In The sonnet, Lambert created a dreamlike allegory in which a man reads a sonnet to his female companion, who gazes contemplatively out of the painting. They seem unaware of the nude young woman who sits between them; she exists, as it were, on another plane, a metaphysical construct conjured up by the poet in the lines of the sonnet.
As in his other allegorical pictures, in The sonnet Lambert drew on well-known works by other artists – in this case the open-air idylls Giorgione/Titian’s Le concert champêtre c.1509 (Musée du Louvre, Paris) and Manet’s Le déjeuner sur l’herbe 1863 (Musée d’Orsay, Paris).
The painting might also present an image of the two sides of woman – the sacred and the profane – with the clothed woman acting the role of sacred love. Both her pose and her puffed sleeve have a resemblance to the figure of sacred love in Titian’s masterpiece Sacred and profane love c.1514 (Museo Galleria Borghese, Rome).
Kitty Powell was the model for the nude, Thea Proctor for the clothed woman and Arthur Streeton for the man. Lambert wrote: ‘the model had been posing for my private classes. Thea Proctor got instruction from me while she carried on professionally. Streeton was a frequent and honoured visitor to the studio. One day when I saw these three people together … it seemed to me a modernized version of Giorgione [possibly Titian’s] “Fete Champetre”’ (Lambert, ML MSS A1811 MSS p.73).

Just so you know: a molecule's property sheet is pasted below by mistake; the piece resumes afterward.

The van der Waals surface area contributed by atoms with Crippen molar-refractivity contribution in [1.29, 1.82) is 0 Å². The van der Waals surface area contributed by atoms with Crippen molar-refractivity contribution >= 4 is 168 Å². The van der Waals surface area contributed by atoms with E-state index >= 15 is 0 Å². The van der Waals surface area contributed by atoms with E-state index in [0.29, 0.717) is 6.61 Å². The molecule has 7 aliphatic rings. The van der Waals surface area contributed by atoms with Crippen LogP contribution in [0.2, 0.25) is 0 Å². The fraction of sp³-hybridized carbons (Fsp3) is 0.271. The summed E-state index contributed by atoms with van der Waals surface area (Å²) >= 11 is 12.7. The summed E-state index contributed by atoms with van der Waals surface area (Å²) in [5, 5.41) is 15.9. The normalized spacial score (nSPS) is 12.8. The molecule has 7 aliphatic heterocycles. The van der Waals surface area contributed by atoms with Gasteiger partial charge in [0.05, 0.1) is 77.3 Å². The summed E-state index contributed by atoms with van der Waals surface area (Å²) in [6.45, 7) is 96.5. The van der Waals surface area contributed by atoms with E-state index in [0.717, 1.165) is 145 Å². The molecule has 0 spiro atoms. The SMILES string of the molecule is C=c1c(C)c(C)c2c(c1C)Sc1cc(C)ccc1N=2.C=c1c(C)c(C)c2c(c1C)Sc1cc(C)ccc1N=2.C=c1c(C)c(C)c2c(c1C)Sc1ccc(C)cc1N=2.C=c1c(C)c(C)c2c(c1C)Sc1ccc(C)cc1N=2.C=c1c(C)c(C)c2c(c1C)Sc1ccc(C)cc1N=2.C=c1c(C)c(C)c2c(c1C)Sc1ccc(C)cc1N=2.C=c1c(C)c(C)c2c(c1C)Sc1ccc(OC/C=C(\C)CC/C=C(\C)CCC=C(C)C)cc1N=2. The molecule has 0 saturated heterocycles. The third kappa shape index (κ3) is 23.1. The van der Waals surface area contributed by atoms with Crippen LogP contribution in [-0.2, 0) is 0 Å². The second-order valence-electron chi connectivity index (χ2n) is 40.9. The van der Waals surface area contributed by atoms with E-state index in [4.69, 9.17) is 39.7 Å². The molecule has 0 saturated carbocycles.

When Proctor viewed the painting some years later she remarked, ‘There are lovely blacks and whites in the picture – Streeton is in dark grey – the nude flesh is golden – I am in black and white’ (Engledow 2005, p.27).
Despite the many precedents, some critics objected to the juxtaposition of the nude with figures in modern dress in a landscape setting. They were more accustomed to the traditional practice of artists depicting the nude in classical themes. They objected to Lambert’s departure from the norm on the basis that the nude was too realistic to be proper.